We hear a lot about ‘person centred support’ and ‘holistic treatment and support’, these taking into account the unique circumstances of each individual. In practice unfortunately, there can be a one-size-fits-all approach coupled with an often arbitrary provision of services and pathways – where appropriate services are available at all. A person with gambling difficulties may have serious underlying health conditions including mental health issues, serious stressors particularly debt, relationship breakdowns and unemployment. Another gambler may face only serious debts, while another may find themselves in prison arising from desperate measures to combat debt. Not every gambler with major problems is an addict but every addict will have major problems arising from the addiction. As mentioned above, some people wit one addiction will have another, or may replace one addiction with another. Suffering from negative gambling consequences while harming body and mind with alcohol or other drugs, almost invariably with accompanying mental and emotional distress, sometimes with suicidal ideation, complicates the picture greatly. Denial and stigma are obstacles to seeking help, but when help and support are sought, for many they prove inadequate and unsatisfactory. And when a recovery process does begin it is far more the case than not that a person will suffer ‘relapses’. One person may be lucky enough to have family, spouse or friends support; others may face harsh judgment and ostracisation. The ‘legacy’ period after active addictions or heavy dependence will include factors such as money and debt stressors, regaining trust, finding employment and coping with stigma. These will impact on states of depression and anxiety. A sense of boredom and emptiness is common and may trigger a return to unhealthy behaviours. Such is the mental and physical damage incurred by years of alcohol dependence that a long period of post acute withdrawal syndrome (PAWS) may last as long as seven years while the body and mind repair. Couple drinking with gambling, which has its own ‘withdrawal syndrome’, and it can be a very long road characterised by troughs of depression and anxiety.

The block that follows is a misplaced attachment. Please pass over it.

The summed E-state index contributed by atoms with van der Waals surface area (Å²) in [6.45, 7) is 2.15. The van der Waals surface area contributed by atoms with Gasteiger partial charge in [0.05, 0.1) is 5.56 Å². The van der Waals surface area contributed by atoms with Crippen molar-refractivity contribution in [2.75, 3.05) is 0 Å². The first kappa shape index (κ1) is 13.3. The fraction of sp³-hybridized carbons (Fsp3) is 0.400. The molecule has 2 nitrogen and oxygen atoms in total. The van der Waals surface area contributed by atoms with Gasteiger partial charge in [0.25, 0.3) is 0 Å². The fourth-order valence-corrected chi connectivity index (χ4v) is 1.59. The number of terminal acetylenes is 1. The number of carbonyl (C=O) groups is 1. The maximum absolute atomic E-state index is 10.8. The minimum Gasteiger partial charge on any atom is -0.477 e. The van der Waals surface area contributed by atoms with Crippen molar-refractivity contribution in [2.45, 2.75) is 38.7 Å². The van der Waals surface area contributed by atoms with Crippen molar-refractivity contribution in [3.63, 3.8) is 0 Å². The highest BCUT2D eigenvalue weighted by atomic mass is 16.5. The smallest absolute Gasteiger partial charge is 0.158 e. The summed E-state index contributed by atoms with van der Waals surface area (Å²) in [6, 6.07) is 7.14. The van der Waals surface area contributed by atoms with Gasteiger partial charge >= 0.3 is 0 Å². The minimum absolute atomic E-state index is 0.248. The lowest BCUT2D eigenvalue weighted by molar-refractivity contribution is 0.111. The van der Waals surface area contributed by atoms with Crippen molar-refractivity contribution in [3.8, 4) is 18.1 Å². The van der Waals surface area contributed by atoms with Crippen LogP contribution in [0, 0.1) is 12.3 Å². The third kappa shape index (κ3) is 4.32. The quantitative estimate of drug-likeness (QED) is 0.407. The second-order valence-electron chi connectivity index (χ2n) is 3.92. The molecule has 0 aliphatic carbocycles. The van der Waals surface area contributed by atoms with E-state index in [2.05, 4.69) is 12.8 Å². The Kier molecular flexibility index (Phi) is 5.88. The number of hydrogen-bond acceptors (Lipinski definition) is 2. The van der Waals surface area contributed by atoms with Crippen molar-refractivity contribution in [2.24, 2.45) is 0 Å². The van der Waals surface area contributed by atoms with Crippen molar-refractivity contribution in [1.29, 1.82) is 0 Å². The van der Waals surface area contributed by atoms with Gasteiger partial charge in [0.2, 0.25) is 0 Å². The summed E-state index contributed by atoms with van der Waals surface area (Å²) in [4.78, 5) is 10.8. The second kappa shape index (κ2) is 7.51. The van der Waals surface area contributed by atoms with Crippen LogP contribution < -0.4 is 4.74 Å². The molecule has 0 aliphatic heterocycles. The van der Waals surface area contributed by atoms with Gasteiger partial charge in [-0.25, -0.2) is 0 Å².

That’s the bad news but most people have a better time of it. The luckier oness are able to recover well quite easily with minimal help, and many recover with no expert clinical support. One=to-one peer support, 12-steps and SMART Recovery benefit lots of people. And remember not to be dismayed by worst cases. Up to 30% of people stop spontaneously with no support; they decide to stop and stop. The main point is that there is no typical ‘addict’ because there is no typical individual. Services that provide support, often beginning with a GP, have to be especially sensistive to achieve as far as is possible an understanding of all the factors involved in an individual’s distress, and know that long term help may be required, and that the spectrum of pains cannot be eased with prescriptions for medication important as these may be when used appropriately to meet individual needs.

There are national third sector services offering support online and by telephone but the advice given is often (as reported by users) ‘generic’, as if the ‘problem’ fits into a neat box and can be addressed by a neat set of bullet point stages (which often include referral elsewhere). While NHS gambling clinics are learning as they grow and not magic bullets with 100% success rates, they do provide professional expertise, experience and knowledge of worthwhile support such as peer aid networks. Scotland should keep pushing for such expertise.